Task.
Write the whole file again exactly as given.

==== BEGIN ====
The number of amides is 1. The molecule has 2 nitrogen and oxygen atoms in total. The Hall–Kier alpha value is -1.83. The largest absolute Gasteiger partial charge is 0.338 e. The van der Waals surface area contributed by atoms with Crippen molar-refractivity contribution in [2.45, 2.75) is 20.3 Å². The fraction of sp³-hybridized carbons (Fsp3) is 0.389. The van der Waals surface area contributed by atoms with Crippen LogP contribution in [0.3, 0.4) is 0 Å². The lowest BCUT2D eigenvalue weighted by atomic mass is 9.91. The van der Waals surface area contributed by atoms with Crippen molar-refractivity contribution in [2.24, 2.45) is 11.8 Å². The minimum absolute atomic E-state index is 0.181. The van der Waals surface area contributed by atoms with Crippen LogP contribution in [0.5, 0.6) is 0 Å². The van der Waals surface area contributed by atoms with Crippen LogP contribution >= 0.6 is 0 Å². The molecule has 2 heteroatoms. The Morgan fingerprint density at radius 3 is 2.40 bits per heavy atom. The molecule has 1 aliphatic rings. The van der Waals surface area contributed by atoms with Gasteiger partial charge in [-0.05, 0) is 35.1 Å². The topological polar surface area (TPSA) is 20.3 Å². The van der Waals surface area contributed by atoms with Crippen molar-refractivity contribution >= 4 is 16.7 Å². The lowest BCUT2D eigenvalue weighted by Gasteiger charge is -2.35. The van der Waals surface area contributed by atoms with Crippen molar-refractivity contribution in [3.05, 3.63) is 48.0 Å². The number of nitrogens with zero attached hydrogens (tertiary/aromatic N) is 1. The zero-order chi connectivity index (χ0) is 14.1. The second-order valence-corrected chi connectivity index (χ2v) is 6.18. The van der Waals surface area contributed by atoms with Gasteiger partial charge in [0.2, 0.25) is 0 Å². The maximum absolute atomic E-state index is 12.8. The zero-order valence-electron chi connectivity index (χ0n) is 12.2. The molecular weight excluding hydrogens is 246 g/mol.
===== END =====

The number of amides is 1. The molecule has 2 nitrogen and oxygen atoms in total. The Hall–Kier alpha value is -1.83. The largest absolute Gasteiger partial charge is 0.338 e. The van der Waals surface area contributed by atoms with Crippen molar-refractivity contribution in [2.45, 2.75) is 20.3 Å². The fraction of sp³-hybridized carbons (Fsp3) is 0.389. The van der Waals surface area contributed by atoms with Crippen LogP contribution in [0.3, 0.4) is 0 Å². The lowest BCUT2D eigenvalue weighted by atomic mass is 9.91. The van der Waals surface area contributed by atoms with Crippen molar-refractivity contribution in [2.24, 2.45) is 11.8 Å². The minimum absolute atomic E-state index is 0.181. The van der Waals surface area contributed by atoms with Crippen LogP contribution in [0.5, 0.6) is 0 Å². The van der Waals surface area contributed by atoms with Crippen LogP contribution >= 0.6 is 0 Å². The molecule has 2 heteroatoms. The Morgan fingerprint density at radius 3 is 2.40 bits per heavy atom. The molecule has 1 aliphatic rings. The van der Waals surface area contributed by atoms with Gasteiger partial charge in [-0.05, 0) is 35.1 Å². The topological polar surface area (TPSA) is 20.3 Å². The van der Waals surface area contributed by atoms with Crippen molar-refractivity contribution >= 4 is 16.7 Å². The lowest BCUT2D eigenvalue weighted by Gasteiger charge is -2.35. The van der Waals surface area contributed by atoms with Crippen molar-refractivity contribution in [3.05, 3.63) is 48.0 Å². The number of nitrogens with zero attached hydrogens (tertiary/aromatic N) is 1. The zero-order chi connectivity index (χ0) is 14.1. The second-order valence-corrected chi connectivity index (χ2v) is 6.18. The van der Waals surface area contributed by atoms with Gasteiger partial charge in [0.2, 0.25) is 0 Å². The maximum absolute atomic E-state index is 12.8. The zero-order valence-electron chi connectivity index (χ0n) is 12.2. The molecular weight excluding hydrogens is 246 g/mol.